Please Read This Before You Go Under the Knife: How to Find an Expert Surgeon If you have ever talked to a group of men who have had surgery for prostate cancer, you may have heard some stories that just break your heart. We have. Those stories are particularly upsetting.
Questions to Ask Before Starting Chemotherapy: Since my PSA is rising again, do we discontinue the androgen deprivation therapy ("hormone therapy")? Why or why not? Are there additional hormone therapy approaches that we should explore? Should I get a bone scan or CT scan to determine if the cancer has.
When it is caught early, prostate cancer is usually curable. However, some men may see a return of their cancer after approximately 5 years. Generally, this will be noticed because of a rising PSA, and your doctor may recommend more treatment. Here are a few questions to ask your doctor before.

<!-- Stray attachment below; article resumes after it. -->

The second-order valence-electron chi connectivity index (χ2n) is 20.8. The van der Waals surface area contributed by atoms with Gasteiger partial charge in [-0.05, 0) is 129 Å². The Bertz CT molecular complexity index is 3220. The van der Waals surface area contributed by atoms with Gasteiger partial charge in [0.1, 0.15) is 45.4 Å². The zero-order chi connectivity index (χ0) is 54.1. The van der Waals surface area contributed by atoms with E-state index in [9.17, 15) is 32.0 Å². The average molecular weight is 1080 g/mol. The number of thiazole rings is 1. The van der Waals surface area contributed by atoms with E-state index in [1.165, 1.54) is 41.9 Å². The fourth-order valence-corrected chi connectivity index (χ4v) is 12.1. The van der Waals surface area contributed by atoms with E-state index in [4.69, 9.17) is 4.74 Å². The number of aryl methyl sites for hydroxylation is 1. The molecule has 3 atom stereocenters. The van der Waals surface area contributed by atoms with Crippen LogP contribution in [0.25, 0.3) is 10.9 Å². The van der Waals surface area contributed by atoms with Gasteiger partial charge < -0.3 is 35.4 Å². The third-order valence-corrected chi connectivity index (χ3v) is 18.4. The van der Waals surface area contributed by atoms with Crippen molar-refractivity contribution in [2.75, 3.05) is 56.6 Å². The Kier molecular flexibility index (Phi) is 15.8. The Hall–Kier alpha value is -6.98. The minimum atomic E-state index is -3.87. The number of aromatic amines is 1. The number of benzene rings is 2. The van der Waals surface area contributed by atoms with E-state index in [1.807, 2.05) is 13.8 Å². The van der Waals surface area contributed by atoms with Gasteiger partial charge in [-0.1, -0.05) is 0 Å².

If you have been diagnosed with advanced stage prostate cancer (cancer that has metastasized beyond the prostate), your cancer may not be curable at this time, but treatments may slow the progression of the disease. A goal of oncology is for patients to "be there for the cure." You want to.
If you have been diagnosed with early stage prostate cancer (cancer is only found in the prostate and has not spread to other organs or lymph nodes), there are a variety of treatment options to consider, and information to take into account before making any decisions. You want to be.
The concept of active surveillance, or watchful waiting, has emerged in recent years as an excellent option for men who decide not to undergo immediate surgery or radiation therapy. Of the top four cancers, lung, prostate, breast, and colon, only prostate cancer has an early form that is called "low grade" or.
The usage of Active Surveillance or "watchful waiting" has been increasing in frequency over the past few years as an alternative to treatment. Men with a low grade Gleason score (6 or under), low PSA and stage, and a small volume (small amount of cancer found during biopsy), may opt.
In some men, PSA levels will rise during hormone therapy. If this happens to you, this may be a sign that your cancer has become resistant to this form of treatment. Recurrent prostate cancer is a major area of research, and new treatments are being developed all the time. Now is.